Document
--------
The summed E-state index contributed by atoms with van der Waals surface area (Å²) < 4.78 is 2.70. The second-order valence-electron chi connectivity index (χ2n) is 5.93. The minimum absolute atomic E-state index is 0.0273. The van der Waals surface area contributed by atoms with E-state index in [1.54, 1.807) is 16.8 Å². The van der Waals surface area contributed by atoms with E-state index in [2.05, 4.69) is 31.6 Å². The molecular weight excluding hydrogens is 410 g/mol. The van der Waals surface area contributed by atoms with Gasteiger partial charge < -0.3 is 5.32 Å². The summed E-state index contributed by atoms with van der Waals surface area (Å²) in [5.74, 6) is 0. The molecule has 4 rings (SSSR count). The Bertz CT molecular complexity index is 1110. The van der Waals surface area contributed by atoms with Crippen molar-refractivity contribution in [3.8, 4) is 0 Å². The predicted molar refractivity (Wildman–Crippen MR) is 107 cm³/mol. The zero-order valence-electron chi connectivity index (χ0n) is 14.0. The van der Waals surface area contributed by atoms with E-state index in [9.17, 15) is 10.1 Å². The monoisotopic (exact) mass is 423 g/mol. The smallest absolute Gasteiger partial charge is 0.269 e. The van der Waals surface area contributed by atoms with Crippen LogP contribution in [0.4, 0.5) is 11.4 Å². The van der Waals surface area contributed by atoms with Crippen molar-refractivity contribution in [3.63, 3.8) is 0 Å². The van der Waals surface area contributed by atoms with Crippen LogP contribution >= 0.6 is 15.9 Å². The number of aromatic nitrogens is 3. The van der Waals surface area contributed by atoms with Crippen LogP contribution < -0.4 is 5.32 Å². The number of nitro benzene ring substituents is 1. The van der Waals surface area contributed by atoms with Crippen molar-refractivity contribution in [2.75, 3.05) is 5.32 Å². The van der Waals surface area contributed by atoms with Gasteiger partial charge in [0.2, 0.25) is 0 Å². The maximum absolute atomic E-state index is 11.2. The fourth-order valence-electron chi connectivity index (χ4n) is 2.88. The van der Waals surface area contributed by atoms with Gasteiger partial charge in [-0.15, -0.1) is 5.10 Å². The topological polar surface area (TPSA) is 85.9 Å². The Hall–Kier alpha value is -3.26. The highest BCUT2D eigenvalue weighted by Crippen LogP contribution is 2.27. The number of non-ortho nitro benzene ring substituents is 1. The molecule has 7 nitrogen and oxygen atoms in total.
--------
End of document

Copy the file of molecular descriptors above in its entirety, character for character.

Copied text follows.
The summed E-state index contributed by atoms with van der Waals surface area (Å²) < 4.78 is 2.70. The second-order valence-electron chi connectivity index (χ2n) is 5.93. The minimum absolute atomic E-state index is 0.0273. The van der Waals surface area contributed by atoms with E-state index in [1.54, 1.807) is 16.8 Å². The van der Waals surface area contributed by atoms with E-state index in [2.05, 4.69) is 31.6 Å². The molecular weight excluding hydrogens is 410 g/mol. The van der Waals surface area contributed by atoms with Gasteiger partial charge < -0.3 is 5.32 Å². The summed E-state index contributed by atoms with van der Waals surface area (Å²) in [5.74, 6) is 0. The molecule has 4 rings (SSSR count). The Bertz CT molecular complexity index is 1110. The van der Waals surface area contributed by atoms with Crippen molar-refractivity contribution in [3.8, 4) is 0 Å². The predicted molar refractivity (Wildman–Crippen MR) is 107 cm³/mol. The zero-order valence-electron chi connectivity index (χ0n) is 14.0. The van der Waals surface area contributed by atoms with E-state index in [9.17, 15) is 10.1 Å². The monoisotopic (exact) mass is 423 g/mol. The smallest absolute Gasteiger partial charge is 0.269 e. The van der Waals surface area contributed by atoms with Crippen LogP contribution in [0.4, 0.5) is 11.4 Å². The van der Waals surface area contributed by atoms with Crippen molar-refractivity contribution in [3.63, 3.8) is 0 Å². The van der Waals surface area contributed by atoms with Crippen LogP contribution >= 0.6 is 15.9 Å². The number of aromatic nitrogens is 3. The van der Waals surface area contributed by atoms with Crippen LogP contribution < -0.4 is 5.32 Å². The number of nitro benzene ring substituents is 1. The van der Waals surface area contributed by atoms with Crippen molar-refractivity contribution in [2.75, 3.05) is 5.32 Å². The van der Waals surface area contributed by atoms with Gasteiger partial charge in [0.2, 0.25) is 0 Å². The maximum absolute atomic E-state index is 11.2. The fourth-order valence-electron chi connectivity index (χ4n) is 2.88. The van der Waals surface area contributed by atoms with Gasteiger partial charge in [-0.15, -0.1) is 5.10 Å². The topological polar surface area (TPSA) is 85.9 Å². The Hall–Kier alpha value is -3.26. The highest BCUT2D eigenvalue weighted by Crippen LogP contribution is 2.27. The number of non-ortho nitro benzene ring substituents is 1. The molecule has 7 nitrogen and oxygen atoms in total.